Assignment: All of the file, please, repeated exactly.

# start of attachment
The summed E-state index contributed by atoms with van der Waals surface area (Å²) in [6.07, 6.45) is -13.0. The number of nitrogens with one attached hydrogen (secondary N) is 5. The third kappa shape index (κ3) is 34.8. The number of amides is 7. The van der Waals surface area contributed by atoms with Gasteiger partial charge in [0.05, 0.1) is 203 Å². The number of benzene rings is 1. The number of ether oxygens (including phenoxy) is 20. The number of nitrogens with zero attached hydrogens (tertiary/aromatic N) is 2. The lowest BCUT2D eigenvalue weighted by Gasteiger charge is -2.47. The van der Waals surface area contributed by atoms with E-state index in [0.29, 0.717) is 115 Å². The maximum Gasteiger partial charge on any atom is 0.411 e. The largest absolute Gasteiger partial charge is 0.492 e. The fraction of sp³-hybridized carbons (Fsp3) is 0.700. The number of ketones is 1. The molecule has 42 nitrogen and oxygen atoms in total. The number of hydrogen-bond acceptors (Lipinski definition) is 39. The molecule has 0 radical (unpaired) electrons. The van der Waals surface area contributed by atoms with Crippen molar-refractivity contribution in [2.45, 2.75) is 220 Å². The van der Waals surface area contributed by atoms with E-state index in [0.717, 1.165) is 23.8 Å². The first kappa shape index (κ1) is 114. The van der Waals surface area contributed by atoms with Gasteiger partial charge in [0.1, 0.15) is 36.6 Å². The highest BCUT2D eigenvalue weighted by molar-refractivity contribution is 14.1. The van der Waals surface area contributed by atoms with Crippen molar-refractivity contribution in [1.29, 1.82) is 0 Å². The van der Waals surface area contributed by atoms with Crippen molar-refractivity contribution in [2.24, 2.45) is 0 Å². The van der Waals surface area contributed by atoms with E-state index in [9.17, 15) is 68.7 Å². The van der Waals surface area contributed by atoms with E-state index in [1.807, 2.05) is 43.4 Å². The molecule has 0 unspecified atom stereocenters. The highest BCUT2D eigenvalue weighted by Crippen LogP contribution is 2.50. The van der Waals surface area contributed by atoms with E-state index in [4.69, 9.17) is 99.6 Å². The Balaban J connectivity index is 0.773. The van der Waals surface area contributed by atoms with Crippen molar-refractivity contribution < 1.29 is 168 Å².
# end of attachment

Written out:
The summed E-state index contributed by atoms with van der Waals surface area (Å²) in [6.07, 6.45) is -13.0. The number of nitrogens with one attached hydrogen (secondary N) is 5. The third kappa shape index (κ3) is 34.8. The number of amides is 7. The van der Waals surface area contributed by atoms with Gasteiger partial charge in [0.05, 0.1) is 203 Å². The number of benzene rings is 1. The number of ether oxygens (including phenoxy) is 20. The number of nitrogens with zero attached hydrogens (tertiary/aromatic N) is 2. The lowest BCUT2D eigenvalue weighted by Gasteiger charge is -2.47. The van der Waals surface area contributed by atoms with E-state index in [0.29, 0.717) is 115 Å². The maximum Gasteiger partial charge on any atom is 0.411 e. The largest absolute Gasteiger partial charge is 0.492 e. The fraction of sp³-hybridized carbons (Fsp3) is 0.700. The number of ketones is 1. The molecule has 42 nitrogen and oxygen atoms in total. The number of hydrogen-bond acceptors (Lipinski definition) is 39. The molecule has 0 radical (unpaired) electrons. The van der Waals surface area contributed by atoms with Crippen molar-refractivity contribution in [2.45, 2.75) is 220 Å². The van der Waals surface area contributed by atoms with E-state index in [0.717, 1.165) is 23.8 Å². The first kappa shape index (κ1) is 114. The van der Waals surface area contributed by atoms with Gasteiger partial charge in [0.1, 0.15) is 36.6 Å². The highest BCUT2D eigenvalue weighted by molar-refractivity contribution is 14.1. The van der Waals surface area contributed by atoms with Crippen molar-refractivity contribution in [1.29, 1.82) is 0 Å². The van der Waals surface area contributed by atoms with Crippen molar-refractivity contribution in [2.24, 2.45) is 0 Å². The van der Waals surface area contributed by atoms with E-state index in [9.17, 15) is 68.7 Å². The van der Waals surface area contributed by atoms with E-state index in [1.807, 2.05) is 43.4 Å². The molecule has 0 unspecified atom stereocenters. The highest BCUT2D eigenvalue weighted by Crippen LogP contribution is 2.50. The van der Waals surface area contributed by atoms with E-state index in [4.69, 9.17) is 99.6 Å². The Balaban J connectivity index is 0.773. The van der Waals surface area contributed by atoms with Crippen molar-refractivity contribution < 1.29 is 168 Å².